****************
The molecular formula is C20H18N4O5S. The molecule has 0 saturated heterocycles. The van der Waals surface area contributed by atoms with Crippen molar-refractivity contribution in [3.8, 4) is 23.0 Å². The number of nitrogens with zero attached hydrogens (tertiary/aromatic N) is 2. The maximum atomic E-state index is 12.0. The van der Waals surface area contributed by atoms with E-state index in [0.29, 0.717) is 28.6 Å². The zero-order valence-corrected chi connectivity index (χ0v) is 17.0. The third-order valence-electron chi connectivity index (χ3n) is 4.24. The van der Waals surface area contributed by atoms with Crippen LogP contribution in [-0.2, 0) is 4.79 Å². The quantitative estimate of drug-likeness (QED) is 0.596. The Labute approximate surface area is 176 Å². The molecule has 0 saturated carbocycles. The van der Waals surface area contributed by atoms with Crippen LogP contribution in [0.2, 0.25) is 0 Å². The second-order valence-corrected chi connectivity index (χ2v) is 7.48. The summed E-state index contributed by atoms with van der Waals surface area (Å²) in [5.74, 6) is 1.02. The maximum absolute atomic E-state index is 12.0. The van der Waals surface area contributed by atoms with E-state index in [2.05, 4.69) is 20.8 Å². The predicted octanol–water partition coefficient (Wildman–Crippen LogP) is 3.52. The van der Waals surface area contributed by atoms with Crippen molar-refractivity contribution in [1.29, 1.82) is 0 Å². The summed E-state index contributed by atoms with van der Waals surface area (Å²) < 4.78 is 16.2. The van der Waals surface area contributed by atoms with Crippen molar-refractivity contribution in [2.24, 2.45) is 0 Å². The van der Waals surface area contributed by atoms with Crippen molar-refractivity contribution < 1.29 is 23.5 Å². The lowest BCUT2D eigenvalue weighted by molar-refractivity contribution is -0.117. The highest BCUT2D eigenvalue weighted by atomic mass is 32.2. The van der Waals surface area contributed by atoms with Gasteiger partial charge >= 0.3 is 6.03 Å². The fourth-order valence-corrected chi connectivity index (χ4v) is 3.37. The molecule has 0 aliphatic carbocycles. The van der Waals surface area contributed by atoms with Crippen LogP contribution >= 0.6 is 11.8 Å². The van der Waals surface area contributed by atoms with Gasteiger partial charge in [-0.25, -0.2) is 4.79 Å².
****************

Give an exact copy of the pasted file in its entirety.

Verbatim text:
The molecular formula is C20H18N4O5S. The molecule has 0 saturated heterocycles. The van der Waals surface area contributed by atoms with Crippen molar-refractivity contribution in [3.8, 4) is 23.0 Å². The number of nitrogens with zero attached hydrogens (tertiary/aromatic N) is 2. The maximum atomic E-state index is 12.0. The van der Waals surface area contributed by atoms with E-state index in [0.29, 0.717) is 28.6 Å². The zero-order valence-corrected chi connectivity index (χ0v) is 17.0. The third-order valence-electron chi connectivity index (χ3n) is 4.24. The van der Waals surface area contributed by atoms with Crippen LogP contribution in [-0.2, 0) is 4.79 Å². The quantitative estimate of drug-likeness (QED) is 0.596. The Labute approximate surface area is 176 Å². The molecule has 0 saturated carbocycles. The van der Waals surface area contributed by atoms with Crippen LogP contribution in [0.2, 0.25) is 0 Å². The second-order valence-corrected chi connectivity index (χ2v) is 7.48. The summed E-state index contributed by atoms with van der Waals surface area (Å²) in [5.74, 6) is 1.02. The maximum absolute atomic E-state index is 12.0. The van der Waals surface area contributed by atoms with E-state index in [2.05, 4.69) is 20.8 Å². The predicted octanol–water partition coefficient (Wildman–Crippen LogP) is 3.52. The van der Waals surface area contributed by atoms with Crippen molar-refractivity contribution in [1.29, 1.82) is 0 Å². The summed E-state index contributed by atoms with van der Waals surface area (Å²) < 4.78 is 16.2. The van der Waals surface area contributed by atoms with Crippen molar-refractivity contribution in [2.24, 2.45) is 0 Å². The van der Waals surface area contributed by atoms with Crippen molar-refractivity contribution < 1.29 is 23.5 Å². The lowest BCUT2D eigenvalue weighted by molar-refractivity contribution is -0.117. The highest BCUT2D eigenvalue weighted by atomic mass is 32.2. The van der Waals surface area contributed by atoms with Gasteiger partial charge >= 0.3 is 6.03 Å². The fourth-order valence-corrected chi connectivity index (χ4v) is 3.37. The molecule has 0 aliphatic carbocycles. The van der Waals surface area contributed by atoms with Crippen LogP contribution >= 0.6 is 11.8 Å². The van der Waals surface area contributed by atoms with Gasteiger partial charge in [-0.25, -0.2) is 4.79 Å².